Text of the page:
System Reset - Use with Caution

John Franklin • 10 May 2023
in community Air Operations
1 comment

A system reset is not always the quick fix that it may seem. Performing an inappropriate manual system reset in flight can seriously impair the safety of the flight. Multiple system resets on the ground without performing the necessary troubleshooting actions can also have serious consequences. This article, developed by Airbus, addresses when system resets are applicable and how to perform them correctly. Read the full article on Airbus Safety First here

What is a system reset?

A system reset is the action of switching off a system and then switching it back on again with the objective to retrieve normal system behavior or recover a previously lost function. It is different from re-engaging a tripped Circuit Breaker (C/B). 

Tripped circuit breaker

A C/B will trip when there is an overload of electrical current detected in the circuit. This is to protect from overheating or a short-circuit condition in the wiring that could lead to further damage or fire. Management of tripped C/Bs is not covered by this article. In this article, the term “reset” describes the action of switching off a system and switching it back on again. This action can also be called a “cycle”.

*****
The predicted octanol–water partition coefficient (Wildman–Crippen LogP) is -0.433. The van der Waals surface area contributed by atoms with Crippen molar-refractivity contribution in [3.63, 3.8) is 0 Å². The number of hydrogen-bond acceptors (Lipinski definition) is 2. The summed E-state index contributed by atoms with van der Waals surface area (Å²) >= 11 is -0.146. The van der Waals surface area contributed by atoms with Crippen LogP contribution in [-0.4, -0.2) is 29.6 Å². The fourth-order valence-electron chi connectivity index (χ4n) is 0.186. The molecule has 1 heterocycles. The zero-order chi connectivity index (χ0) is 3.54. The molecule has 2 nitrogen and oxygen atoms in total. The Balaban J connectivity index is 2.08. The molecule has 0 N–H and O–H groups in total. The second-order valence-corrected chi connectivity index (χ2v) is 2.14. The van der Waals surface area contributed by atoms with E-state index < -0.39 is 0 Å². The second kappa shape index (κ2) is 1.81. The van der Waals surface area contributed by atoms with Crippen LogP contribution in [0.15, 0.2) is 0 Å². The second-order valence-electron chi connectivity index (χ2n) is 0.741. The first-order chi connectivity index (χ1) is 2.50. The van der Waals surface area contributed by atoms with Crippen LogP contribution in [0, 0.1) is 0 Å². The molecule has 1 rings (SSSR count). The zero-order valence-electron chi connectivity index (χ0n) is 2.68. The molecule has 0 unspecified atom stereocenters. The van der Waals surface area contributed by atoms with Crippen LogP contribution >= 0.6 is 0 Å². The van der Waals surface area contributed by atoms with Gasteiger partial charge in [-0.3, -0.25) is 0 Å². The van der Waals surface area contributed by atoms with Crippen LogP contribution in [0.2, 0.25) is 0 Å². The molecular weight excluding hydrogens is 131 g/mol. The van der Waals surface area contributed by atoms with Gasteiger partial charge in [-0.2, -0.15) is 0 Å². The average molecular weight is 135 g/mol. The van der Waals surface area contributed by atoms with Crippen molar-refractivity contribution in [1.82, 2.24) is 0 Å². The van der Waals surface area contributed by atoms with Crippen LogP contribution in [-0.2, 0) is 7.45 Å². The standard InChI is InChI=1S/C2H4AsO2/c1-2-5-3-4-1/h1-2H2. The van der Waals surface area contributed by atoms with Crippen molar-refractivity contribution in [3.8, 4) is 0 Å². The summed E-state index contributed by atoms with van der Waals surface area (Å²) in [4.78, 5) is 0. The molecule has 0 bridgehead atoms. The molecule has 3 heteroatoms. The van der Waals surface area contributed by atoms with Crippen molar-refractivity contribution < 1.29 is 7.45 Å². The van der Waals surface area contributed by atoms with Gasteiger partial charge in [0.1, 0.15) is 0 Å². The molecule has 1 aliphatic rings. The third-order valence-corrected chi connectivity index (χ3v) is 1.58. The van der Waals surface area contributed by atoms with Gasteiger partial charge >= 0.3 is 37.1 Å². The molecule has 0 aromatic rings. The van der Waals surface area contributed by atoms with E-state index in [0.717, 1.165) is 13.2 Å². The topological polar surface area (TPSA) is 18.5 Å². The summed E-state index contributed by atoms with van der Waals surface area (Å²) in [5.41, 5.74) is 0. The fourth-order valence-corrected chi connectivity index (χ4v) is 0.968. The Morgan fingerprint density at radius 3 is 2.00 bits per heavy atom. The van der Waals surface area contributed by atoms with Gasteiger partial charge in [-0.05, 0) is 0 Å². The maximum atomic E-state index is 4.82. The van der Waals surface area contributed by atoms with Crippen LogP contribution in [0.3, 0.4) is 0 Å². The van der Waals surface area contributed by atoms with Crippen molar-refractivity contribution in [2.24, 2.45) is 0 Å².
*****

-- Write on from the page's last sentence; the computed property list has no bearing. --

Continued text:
Overhead Panel

Automatic reset vs. manual reset

Certain avionic systems, such as the Flight Management System (FMS), have an automatic reset function. The reset action is completely managed by the system that has an automatic failure detection mode. Maintenance or flight crews perform a manual reset by using the cockpit control for the system, a circuit breaker, or a dedicated reset button (also called a reset switch). This article focuses only on these types of manual resets.

Manual reset using system controls

For specific systems, such as the flight control system, the maintenance or flight crews can perform a system reset from the cockpit using pushbutton-switches available on the overhead panel.

Manual reset using a circuit breaker

Pulling a system C/B and then pushing it back in will trigger a system reset because this will isolate and then restore the power supply to all parts of the system. It will also cause the software of the system to reload. This is considered as a “hard system reset”. There are two types of C/Bs: traditional C/Bs and electronic C/Bs. The traditional C/B is manually opened and closed. The electronic C/B, also called Solid State Power Controller (SSPC), is controlled by a remote interface (on A220/A380/A350). Various system C/Bs are located in the cockpit of Airbus A220/ A300/A310/A320 aircraft, the avionics bay, the cabin, and the cargo compartments. There are no C/Bs in the cockpit of Airbus A330/ A340/ A350/ A380 aircraft. They are replaced by system reset buttons on the overhead panel. 

Manual reset using a reset button

Pulling a system reset button (fig.3) then pushing it back in the cockpit will only reset the system software part (only available on Airbus A330/A340/A350/A380 aircraft). This is known as a “soft reset” because the system will remain powered.

Inappropriate system resets can have serious consequences